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Air Passenger Duty: Government rejects changes to aviation tax

The controversial banding system used to calculate the rate of Air Passenger Duty (APD) paid by travellers is to remain in place, despite strong opposition from airlines, travel operators and tourist boards.

The cost of flying will increase again in 2012 Photo: ALAMY

By Oliver Smith
Adapted

Air Passenger carrier

After several months of consultations with representatives of the travel industry, the Government today rejected all proposed changes to the way the tax is calculated. It also declared that those passengers flying in premium economy would continue to pay the same rate as those travelling in first class.

Last week the Government confirmed that APD would rise by around eight per cent from next April, but delayed publishing its final conclusions on the future of the tax until today.

A statement issued on behalf of Carolyn McCall, Willie Walsh, Michael O’Leary and Steve Ridgeway, chief executives of EasyJet, IAG, Ryanair and Virgin Atlantic, respectively, described the consultations as a “sham” and a “waste of taxpayers’ money”.

“We are left with a tax that has already cost 25,000 jobs, is doing increasing damage to the prospects for economic recovery and sends a message to the world that Britain is a difficult and expensive place to do business,” the statement said.

Prime Minister John Key said: “With the tax for New Zealand-bound passengers set at four or five times the costs of offsetting the carbon emissions produced, this logic is without basis.”

“The British Government’s announcement overnight maintains this cost difference, and ignores the fact that environmental concerns about emissions are being addressed through the European Union’s extension of its Emissions Trading Scheme (ETS) to aviation emissions.

“That puts a levy on airlines – meaning there is no justification for an additional duty on air passengers which discriminates on the basis of distance.”

Mr Key said the New Zealand Government had been hopeful that the British Government had been persuaded not to proceed with an increased APD that discriminated unfairly against Australia, New Zealand, the Caribbean, Singapore, South Africa and a few others.

 

 

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A Moment with the Registrar of Lands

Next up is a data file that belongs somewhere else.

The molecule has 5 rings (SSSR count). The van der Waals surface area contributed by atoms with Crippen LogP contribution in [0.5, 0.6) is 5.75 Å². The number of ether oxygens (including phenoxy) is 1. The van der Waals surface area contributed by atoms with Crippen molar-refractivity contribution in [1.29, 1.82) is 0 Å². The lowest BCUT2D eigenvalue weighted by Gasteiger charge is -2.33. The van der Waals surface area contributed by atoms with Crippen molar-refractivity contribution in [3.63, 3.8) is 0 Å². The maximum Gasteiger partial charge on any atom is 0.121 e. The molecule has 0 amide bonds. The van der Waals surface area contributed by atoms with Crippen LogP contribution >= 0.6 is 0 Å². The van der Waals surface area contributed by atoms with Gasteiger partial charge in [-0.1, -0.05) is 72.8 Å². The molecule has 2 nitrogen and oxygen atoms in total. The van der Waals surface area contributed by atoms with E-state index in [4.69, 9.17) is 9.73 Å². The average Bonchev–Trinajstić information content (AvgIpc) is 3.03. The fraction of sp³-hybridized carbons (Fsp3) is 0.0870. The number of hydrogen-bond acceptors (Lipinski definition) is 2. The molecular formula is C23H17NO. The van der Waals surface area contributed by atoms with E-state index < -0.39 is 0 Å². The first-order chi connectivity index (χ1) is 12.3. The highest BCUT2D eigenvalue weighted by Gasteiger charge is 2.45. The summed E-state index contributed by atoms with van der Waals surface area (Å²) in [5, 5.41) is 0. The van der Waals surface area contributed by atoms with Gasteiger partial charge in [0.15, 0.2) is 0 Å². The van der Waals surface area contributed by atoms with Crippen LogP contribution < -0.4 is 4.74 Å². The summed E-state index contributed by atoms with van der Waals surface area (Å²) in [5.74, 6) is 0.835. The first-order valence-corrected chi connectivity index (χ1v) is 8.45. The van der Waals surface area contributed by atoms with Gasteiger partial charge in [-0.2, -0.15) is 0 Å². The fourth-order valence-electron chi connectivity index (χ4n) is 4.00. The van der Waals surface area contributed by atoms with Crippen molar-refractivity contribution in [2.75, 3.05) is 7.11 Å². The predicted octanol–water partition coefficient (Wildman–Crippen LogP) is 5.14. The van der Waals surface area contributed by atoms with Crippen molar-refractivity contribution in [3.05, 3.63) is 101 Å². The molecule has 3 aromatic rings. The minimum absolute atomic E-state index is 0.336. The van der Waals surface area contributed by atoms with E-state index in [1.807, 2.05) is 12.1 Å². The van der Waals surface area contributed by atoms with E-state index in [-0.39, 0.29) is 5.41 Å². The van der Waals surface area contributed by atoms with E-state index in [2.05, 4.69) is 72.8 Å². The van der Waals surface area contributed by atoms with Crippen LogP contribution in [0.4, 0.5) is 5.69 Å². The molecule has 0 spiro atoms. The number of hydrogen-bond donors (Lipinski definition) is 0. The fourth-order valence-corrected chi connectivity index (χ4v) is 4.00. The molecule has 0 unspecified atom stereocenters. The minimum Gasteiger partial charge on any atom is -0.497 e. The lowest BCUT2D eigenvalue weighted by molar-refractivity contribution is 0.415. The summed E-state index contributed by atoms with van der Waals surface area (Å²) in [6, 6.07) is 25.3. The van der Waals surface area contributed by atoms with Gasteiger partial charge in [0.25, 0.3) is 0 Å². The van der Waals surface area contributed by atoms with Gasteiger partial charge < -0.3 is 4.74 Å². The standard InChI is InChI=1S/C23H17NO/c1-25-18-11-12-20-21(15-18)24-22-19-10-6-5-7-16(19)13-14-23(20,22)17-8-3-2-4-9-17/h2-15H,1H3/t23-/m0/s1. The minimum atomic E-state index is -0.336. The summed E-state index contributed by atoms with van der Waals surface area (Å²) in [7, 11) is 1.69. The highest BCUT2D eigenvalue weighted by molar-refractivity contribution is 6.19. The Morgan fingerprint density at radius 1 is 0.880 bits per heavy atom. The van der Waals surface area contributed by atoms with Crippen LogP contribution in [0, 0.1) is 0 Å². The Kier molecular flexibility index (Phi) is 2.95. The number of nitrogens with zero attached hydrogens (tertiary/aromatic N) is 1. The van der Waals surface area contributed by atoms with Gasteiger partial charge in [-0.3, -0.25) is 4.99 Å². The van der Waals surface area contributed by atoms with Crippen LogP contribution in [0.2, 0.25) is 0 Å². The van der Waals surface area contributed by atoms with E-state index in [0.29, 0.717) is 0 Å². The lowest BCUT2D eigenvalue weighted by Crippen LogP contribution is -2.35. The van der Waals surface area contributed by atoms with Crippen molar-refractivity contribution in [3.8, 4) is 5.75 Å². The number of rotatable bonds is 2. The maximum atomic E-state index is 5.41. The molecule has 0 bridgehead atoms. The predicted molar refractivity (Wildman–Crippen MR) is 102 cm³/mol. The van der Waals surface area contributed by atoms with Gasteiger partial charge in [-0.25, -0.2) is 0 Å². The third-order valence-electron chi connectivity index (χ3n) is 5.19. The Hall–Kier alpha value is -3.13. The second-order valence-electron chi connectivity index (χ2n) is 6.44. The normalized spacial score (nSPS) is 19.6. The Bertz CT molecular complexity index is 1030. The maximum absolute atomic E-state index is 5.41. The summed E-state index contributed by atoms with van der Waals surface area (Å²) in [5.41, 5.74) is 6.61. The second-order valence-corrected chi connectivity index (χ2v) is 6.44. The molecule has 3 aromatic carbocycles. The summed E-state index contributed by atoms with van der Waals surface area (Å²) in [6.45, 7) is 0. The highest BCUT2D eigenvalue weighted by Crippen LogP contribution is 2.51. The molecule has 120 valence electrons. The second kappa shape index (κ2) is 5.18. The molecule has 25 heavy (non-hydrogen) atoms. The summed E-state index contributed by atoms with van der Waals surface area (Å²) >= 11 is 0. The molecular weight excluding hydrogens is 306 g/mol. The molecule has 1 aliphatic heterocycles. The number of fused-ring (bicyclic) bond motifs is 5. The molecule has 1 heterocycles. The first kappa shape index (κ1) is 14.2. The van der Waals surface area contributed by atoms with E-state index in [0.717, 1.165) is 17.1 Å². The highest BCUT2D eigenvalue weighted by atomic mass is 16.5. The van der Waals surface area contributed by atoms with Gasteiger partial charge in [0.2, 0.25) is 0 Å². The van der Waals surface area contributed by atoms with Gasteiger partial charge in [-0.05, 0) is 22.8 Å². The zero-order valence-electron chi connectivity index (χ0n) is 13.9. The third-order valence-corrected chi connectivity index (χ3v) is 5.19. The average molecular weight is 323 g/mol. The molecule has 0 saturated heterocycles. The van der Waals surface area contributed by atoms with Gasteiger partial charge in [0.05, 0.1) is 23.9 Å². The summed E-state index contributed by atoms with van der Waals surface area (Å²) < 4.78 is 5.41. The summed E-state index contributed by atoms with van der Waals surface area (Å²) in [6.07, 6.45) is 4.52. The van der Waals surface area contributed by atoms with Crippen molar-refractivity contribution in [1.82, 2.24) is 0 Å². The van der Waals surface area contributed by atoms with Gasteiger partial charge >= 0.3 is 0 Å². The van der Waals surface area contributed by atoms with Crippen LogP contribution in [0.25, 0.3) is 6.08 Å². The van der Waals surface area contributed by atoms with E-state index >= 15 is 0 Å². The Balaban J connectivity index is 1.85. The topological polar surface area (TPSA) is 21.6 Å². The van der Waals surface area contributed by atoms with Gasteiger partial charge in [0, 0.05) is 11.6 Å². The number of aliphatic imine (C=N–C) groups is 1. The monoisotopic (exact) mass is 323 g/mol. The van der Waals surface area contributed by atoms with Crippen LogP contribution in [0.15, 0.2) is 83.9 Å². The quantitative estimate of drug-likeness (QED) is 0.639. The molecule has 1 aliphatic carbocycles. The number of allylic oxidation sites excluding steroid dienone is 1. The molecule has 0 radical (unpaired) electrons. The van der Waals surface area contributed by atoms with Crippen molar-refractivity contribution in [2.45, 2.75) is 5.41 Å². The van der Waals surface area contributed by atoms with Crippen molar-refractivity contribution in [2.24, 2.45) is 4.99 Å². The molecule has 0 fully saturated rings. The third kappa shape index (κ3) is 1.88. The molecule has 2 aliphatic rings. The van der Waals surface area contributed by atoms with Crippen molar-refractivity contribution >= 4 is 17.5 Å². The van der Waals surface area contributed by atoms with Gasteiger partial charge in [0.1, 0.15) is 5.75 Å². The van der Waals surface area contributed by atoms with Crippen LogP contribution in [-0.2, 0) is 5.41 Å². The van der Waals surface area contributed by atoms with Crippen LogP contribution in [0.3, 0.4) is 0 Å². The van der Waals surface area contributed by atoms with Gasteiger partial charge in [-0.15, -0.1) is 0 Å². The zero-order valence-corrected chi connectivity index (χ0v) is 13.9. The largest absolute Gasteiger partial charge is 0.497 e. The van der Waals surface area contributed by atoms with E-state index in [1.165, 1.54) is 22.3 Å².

The controversial banding system used to calculate the rate of Air Passenger Duty (APD) paid by travellers is to remain in place, despite strong opposition from airlines, travel operators and tourist boards.

The cost of flying will increase again in 2012 Photo: ALAMY

By Oliver Smith
Adapted

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Air Passenger carrier

After several months of consultations with representatives of the travel industry, the Government today rejected all proposed changes to the way the tax is calculated. It also declared that those passengers flying in premium economy would continue to pay the same rate as those travelling in first class.

Last week the Government confirmed that APD would rise by around eight per cent from next April, but delayed publishing its final conclusions on the future of the tax until today.

A statement issued on behalf of Carolyn McCall, Willie Walsh, Michael O’Leary and Steve Ridgeway, chief executives of EasyJet, IAG, Ryanair and Virgin Atlantic, respectively, described the consultations as a “sham” and a “waste of taxpayers’ money”.

“We are left with a tax that has already cost 25,000 jobs, is doing increasing damage to the prospects for economic recovery and sends a message to the world that Britain is a difficult and expensive place to do business,” the statement said.

Prime Minister John Key said: “With the tax for New Zealand-bound passengers set at four or five times the costs of offsetting the carbon emissions produced, this logic is without basis.”

“The British Government’s announcement overnight maintains this cost difference, and ignores the fact that environmental concerns about emissions are being addressed through the European Union’s extension of its Emissions Trading Scheme (ETS) to aviation emissions.

“That puts a levy on airlines – meaning there is no justification for an additional duty on air passengers which discriminates on the basis of distance.”

Mr Key said the New Zealand Government had been hopeful that the British Government had been persuaded not to proceed with an increased APD that discriminated unfairly against Australia, New Zealand, the Caribbean, Singapore, South Africa and a few others.